Smith con­fi­dent the fu­ture is bright for British ten­nis

Evening Times - - SPORT - Hay­ley Milne

LEON SMITH hopes Great Bri­tain can re­turn to Madrid next year with an even stronger Davis Cup team af­ter nar­rowly miss­ing out on a place in the fi­nal.

De­spite leav­ing Andy Mur­ray on the bench for all but one match be­cause of a lack of fit­ness, Bri­tain came ag­o­nis­ingly close to em­u­lat­ing their his­toric suc­cess in 2015 at the new-look fi­nals week.

They were edged out in dra­matic fash­ion in a de­cid­ing dou­bles by Spain in the semi-fi­nals, with Jamie Mur­ray and Neal Skup­ski un­able to take four set points in the sec­ond set against an in­spired Rafael Nadal and his part­ner Feli­ciano Lopez.

But Bri­tain’s run, which brought vic­to­ries over Hol­land, Kaza­khstan and Ger­many, showed the im­proved strength in depth the coun­try now has – al­beit only at the very top level – with three top-100 play­ers in sin­gles in Dan Evans, Kyle Ed­mund and Cameron Nor­rie and a raft of dou­bles op­tions.

Cap­tain Smith will cel­e­brate a decade at the helm in 2020 and he be­lieves next sea­son can be a very pos­i­tive one for Bri­tain’s lead­ing men.

The Scot said: “Ev­ery­one’s got their dif­fer­ent jour­ney to go on, but I think we should be ex­cited by what we have in British ten­nis.

“Andy will go on his jour­ney of com­ing back and keep build­ing mo­men­tum, which is go­ing to be ex­cit­ing to see.

“Kyle, he’ll be dis­ap­pointed with how his year’s gone, ob­vi­ously, and then you look at the player he’s been in Paris and the player he’s been here.

“He should be ex­tremely mo­ti­vated, what’s pos­si­ble for him to move back up the rank­ings. Be­cause there’s so much in his game and he looks like he’s in a good place, got a new coach­ing team. So I ex­pect to see some really good progress from him.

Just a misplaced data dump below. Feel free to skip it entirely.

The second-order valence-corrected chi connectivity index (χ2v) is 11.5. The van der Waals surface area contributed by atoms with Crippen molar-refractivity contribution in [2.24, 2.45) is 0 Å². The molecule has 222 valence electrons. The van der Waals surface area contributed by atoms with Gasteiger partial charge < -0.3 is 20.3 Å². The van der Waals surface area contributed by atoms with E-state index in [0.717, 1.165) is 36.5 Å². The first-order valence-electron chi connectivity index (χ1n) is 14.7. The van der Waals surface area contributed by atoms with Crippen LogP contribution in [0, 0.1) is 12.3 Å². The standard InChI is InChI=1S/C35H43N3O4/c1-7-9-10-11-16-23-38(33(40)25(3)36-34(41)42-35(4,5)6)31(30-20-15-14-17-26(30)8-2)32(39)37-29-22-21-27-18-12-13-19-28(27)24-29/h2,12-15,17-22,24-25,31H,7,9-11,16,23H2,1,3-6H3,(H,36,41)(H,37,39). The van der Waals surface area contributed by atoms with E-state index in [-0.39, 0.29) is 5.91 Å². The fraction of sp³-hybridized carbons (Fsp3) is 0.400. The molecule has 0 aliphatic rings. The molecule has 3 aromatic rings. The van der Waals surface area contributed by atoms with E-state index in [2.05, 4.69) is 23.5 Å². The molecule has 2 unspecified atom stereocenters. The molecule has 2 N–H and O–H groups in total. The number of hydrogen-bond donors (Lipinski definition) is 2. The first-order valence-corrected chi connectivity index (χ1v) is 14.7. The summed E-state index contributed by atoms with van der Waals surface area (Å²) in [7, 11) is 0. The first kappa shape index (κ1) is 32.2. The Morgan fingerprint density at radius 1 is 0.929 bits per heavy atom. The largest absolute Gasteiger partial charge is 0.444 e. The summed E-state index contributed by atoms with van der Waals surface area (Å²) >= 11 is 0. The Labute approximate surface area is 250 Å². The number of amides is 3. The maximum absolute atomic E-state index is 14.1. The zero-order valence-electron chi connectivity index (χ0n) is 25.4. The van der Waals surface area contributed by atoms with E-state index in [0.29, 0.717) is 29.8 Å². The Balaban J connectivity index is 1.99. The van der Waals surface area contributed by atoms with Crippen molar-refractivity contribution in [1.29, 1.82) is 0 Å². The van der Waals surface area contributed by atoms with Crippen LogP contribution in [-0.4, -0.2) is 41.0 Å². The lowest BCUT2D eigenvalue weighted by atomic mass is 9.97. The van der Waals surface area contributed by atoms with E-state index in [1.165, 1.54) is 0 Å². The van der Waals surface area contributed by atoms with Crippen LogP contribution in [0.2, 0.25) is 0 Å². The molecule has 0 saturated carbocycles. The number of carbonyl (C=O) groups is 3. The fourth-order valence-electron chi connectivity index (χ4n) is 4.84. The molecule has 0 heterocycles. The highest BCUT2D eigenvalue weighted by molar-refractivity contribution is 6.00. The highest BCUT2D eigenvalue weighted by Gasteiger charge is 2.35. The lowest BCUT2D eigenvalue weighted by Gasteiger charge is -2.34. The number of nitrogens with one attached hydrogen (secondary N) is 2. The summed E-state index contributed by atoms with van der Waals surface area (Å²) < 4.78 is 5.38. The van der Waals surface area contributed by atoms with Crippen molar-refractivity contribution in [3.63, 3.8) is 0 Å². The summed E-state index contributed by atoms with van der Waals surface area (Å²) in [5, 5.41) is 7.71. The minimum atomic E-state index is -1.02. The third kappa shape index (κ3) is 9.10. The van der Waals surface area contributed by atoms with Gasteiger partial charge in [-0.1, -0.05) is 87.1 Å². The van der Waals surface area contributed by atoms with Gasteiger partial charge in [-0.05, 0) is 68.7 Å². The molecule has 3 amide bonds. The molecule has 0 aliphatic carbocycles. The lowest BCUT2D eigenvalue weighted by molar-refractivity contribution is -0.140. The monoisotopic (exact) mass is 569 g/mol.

“Evo [Evans] had a great year com­ing back and get­ting his rank­ing around the 40 mark, wasn’t that far away from be­ing seeded at slams, which is a great ef­fort. That’s what he’ll be look­ing to do – to sta­bilise and try to move in hope­fully to­wards nearer the 30 mark.

“We’ve got so many dif­fer­ent things go­ing. I think it’s great. And hope­fully ev­ery­one can just keep on that path and we come back here next year with – we have a really strong team – but hope­fully even stronger.”

Ed­mund was the star of the Davis Cup from a British point of view. Hav­ing only been in­cluded in the team late on af­ter end­ing an eight­match los­ing run, he won all three of his sin­gles matches in straight sets and looked back to the form that made him a top-20 player last sea­son.

He will link up with ex­pe­ri­enced Ar­gen­tinian coach Franco Davin for pre-sea­son, and Evans ex­pects to have British com­pany in the top 50 very soon.

“What he’s done in the last two months has been ex­tra­or­di­nary to get him­self back,” said the British num­ber one.

“I’ve seen it first hand. He’s worked hard. And to turn it around in Paris and keep go­ing where peo­ple could have just stopped the year, and then he’s come here, and what he’s done, he’s looked ba­si­cally back to a top-20 player again.

“It’s great to be on his side. But hope­fully I don’t see much of him next year. I think he’s go­ing to do pretty good.”

The British team have spo­ken pos­i­tively about the re­vamped Davis Cup, now styled the World Cup of Ten­nis, al­though they were not helped by a sched­ule that left them play­ing four days in a row.

En­cour­ag­ing more fans to travel will also be a pri­or­ity for next year but Bri­tain cer­tainly fin­ished on a

■ high in terms of at­mos­phere, with the Caja Mag­ica at fever pitch for the dou­bles in par­tic­u­lar.

Play­ing the dou­bles as the de­cid­ing rub­ber has been one of the big suc­cesses of the new for­mat, and Jamie Mur­ray said: “It was a great at­mos­phere. It was ex­cit­ing.

“I think it show­cased how ex­cit­ing dou­bles is and how good a sport it is. I think ev­ery­one that would have been there in the sta­dium and peo­ple that watched at home would have en­joyed that match for ev­ery­thing that it had.

“I’m really dis­ap­pointed that we didn’t find a way to get one of the sets. That one will hurt for a lit­tle while. But it’s a match that I’m sure I’ll re­mem­ber when I fin­ish my ca­reer.”

British cap­tain Leon Smith, left, is op­ti­mistic about the fu­ture with prospects like Kyle Ed­mund, right

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